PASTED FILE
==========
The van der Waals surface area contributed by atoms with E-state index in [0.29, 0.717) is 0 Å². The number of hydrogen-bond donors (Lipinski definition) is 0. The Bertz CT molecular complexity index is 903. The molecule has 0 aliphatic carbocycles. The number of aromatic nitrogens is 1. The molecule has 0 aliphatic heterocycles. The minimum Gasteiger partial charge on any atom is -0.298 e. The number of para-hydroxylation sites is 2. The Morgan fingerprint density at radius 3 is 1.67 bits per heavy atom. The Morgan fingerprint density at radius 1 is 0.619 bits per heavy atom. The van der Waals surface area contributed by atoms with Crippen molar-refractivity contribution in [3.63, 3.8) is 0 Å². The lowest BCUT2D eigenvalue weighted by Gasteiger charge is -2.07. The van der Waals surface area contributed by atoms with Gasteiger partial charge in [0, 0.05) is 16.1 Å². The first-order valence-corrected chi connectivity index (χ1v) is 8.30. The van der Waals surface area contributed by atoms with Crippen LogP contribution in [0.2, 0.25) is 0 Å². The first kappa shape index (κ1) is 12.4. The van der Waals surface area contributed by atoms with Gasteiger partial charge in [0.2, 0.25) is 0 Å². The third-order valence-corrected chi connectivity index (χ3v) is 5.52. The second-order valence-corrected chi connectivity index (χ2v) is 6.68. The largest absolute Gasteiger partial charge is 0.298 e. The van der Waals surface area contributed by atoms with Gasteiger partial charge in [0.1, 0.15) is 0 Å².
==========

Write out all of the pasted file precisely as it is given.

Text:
The van der Waals surface area contributed by atoms with E-state index in [0.29, 0.717) is 0 Å². The number of hydrogen-bond donors (Lipinski definition) is 0. The Bertz CT molecular complexity index is 903. The molecule has 0 aliphatic carbocycles. The number of aromatic nitrogens is 1. The molecule has 0 aliphatic heterocycles. The minimum Gasteiger partial charge on any atom is -0.298 e. The number of para-hydroxylation sites is 2. The Morgan fingerprint density at radius 3 is 1.67 bits per heavy atom. The Morgan fingerprint density at radius 1 is 0.619 bits per heavy atom. The van der Waals surface area contributed by atoms with Crippen molar-refractivity contribution in [3.63, 3.8) is 0 Å². The lowest BCUT2D eigenvalue weighted by Gasteiger charge is -2.07. The van der Waals surface area contributed by atoms with Gasteiger partial charge in [0, 0.05) is 16.1 Å². The first-order valence-corrected chi connectivity index (χ1v) is 8.30. The van der Waals surface area contributed by atoms with Crippen LogP contribution in [0.2, 0.25) is 0 Å². The first kappa shape index (κ1) is 12.4. The van der Waals surface area contributed by atoms with Gasteiger partial charge in [0.2, 0.25) is 0 Å². The third-order valence-corrected chi connectivity index (χ3v) is 5.52. The second-order valence-corrected chi connectivity index (χ2v) is 6.68. The largest absolute Gasteiger partial charge is 0.298 e. The van der Waals surface area contributed by atoms with Gasteiger partial charge in [0.1, 0.15) is 0 Å².